LEE’S SUMMIT, MO — The Lee’s Summit City Council appears poised to dip into the city’s emergency fund to overcome a wide pay gap for public employees.
Council members on Thursday adopted a “compensation philosophy” that the city should keep up with market values for employee pay.
They instructed staff to draft an ordinance to be voted on next month that would pull money from the city’s general fund reserve balance to increase employee salaries to at least match market averages identified in a recent compensation and benefits study.
That study, released last month, determined that the city pays its non-union employees on average 10 percent below the average of 12 other governmental and private organizations surveyed. The pay for the city’s police officers, fire fighters and other unionized employees is also lagging, although the amount varies by position.
The study also found that this wage gap has affected employee morale and made it harder to attract and retain good employees.
If approved, the proposed fix would cost almost $5 million in the first year. The city set aside $2 million in the current budget to address wage disparities, $370,000 of which was used in September to provide cost of living adjustments to employees not covered by collective bargaining agreements. That leaves about $1.6 million available to increase city salaries with the rest coming from the reserve fund balance.
Using the reserve fund to pay for employee salaries would require a change in city policy as the council currently isn’t allowed to use the fund balance for ongoing and routine operating expenditures. The fund is designed to help the city better prepare for financial emergencies and is required to hold enough money to cover the regular operating expenses of two average months.
Council members on Thursday rejected a more limited fix proposed by City Manager Steve Arbo and other city administrators. That plan would have adjusted pay scales higher and used the remaining $1.6 million in the budget to raise only the salaries of employees at the bottom of their particular pay scales to keep up.
“The management team said that we will be better off adopting the (pay) structure, acknowledging that there are things that still need to be improved,” Arbo said.
But some council members said that after years of complaints about employee pay, they wanted a more substantial solution now. In particular, they said they wanted a plan that dealt with “compression,” or the phenomenon where adjusting pay scales reduces the difference in pay between employees of different seniority.
They said they favored a plan that would increase almost all salaries so employees would remain in the same relative position even after their pay scales were increased.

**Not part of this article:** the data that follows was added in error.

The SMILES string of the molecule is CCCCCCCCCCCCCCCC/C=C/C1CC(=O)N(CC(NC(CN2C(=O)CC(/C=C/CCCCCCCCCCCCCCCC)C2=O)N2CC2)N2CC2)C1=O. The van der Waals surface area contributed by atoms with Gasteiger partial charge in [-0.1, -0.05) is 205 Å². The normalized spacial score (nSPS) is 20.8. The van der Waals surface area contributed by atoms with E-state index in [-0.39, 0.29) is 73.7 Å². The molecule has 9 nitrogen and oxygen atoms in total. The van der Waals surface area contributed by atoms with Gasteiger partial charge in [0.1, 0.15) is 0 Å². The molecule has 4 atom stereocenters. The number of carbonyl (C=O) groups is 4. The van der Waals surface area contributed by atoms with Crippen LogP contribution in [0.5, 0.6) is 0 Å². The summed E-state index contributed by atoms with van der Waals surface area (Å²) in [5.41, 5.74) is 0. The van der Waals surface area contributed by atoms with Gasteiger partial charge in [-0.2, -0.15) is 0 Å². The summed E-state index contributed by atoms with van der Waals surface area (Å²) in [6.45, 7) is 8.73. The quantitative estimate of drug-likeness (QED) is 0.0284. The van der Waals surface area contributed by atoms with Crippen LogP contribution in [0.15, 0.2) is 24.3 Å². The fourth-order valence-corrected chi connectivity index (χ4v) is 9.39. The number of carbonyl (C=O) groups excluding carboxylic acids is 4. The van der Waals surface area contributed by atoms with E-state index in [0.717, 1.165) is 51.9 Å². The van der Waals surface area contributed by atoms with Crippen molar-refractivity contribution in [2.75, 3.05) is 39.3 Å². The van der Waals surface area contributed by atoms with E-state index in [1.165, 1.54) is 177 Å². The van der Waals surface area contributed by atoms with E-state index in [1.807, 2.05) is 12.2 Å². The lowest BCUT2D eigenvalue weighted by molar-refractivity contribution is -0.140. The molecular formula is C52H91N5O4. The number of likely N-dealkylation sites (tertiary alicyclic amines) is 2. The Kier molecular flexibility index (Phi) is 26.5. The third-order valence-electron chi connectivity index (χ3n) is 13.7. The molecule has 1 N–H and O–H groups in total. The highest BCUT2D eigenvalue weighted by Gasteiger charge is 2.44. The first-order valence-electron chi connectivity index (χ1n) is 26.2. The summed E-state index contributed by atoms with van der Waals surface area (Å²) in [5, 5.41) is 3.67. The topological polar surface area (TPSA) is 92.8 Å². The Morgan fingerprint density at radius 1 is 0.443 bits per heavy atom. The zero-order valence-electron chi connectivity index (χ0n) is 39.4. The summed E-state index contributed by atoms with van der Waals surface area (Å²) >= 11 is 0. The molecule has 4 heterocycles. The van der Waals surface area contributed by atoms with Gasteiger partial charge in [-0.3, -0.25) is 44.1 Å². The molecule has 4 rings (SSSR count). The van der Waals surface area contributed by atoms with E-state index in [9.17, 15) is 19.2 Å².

“Over and over and over again, compensation has been looked at and it has been a Band-Aid,” said Councilman Craig Faith, who asked staff to consider using the fund balance. “I don’t think that that is what is going to be appealing and what is going to stop some of the bleeding in some of the departments that we have and the lack of ability we have to recruit in some of the departments.”
Complicating the situation is that the city is in the midst of negotiations with its represented employees and can’t unilaterally increase those salaries. Council members approved language making the additional revenue set aside for wages increases only “proposed” for the represented employees.
Even if the council approves the salary changes, the members will still have to come up with a way to maintain the higher pay scales in future years, which could require raising additional revenue or cutting other areas of the budget. In addition, the city general estimates annual merit-based raises of around 2 percent.
Jack Feldman, a city management analyst, explained to council members that the city’s current five-year model already estimates the city facing budget deficits beginning in 2022 at current and estimated spending and revenue levels.
Police Sgt. Rick Inglima, president of Fraternal Order of Police Lodge 50, advised the council to ignore those estimates, noting that the city’s finances have generally done better than expected in the final years of previous five-year plans, and “we need to invest in our people.”
“We understand being frugal, but the ‘doom and gloom’ scenarios are not healthy for a city, they’re not healthy policy, and after a while, they turn into the little boy who cried wolf, because they just don’t come to fruition,” Inglima said.
Arbo said the city has no incentive to hold back dollars that could go to employee salaries but that conservative budgeting has helped Lee’s Summit better weather past economic downturns without having to cut services or lay off significant numbers of employees.
“We’re not trying to overestimate; we’re actually trying to give realistic views,” he said.
From The Kansas City Star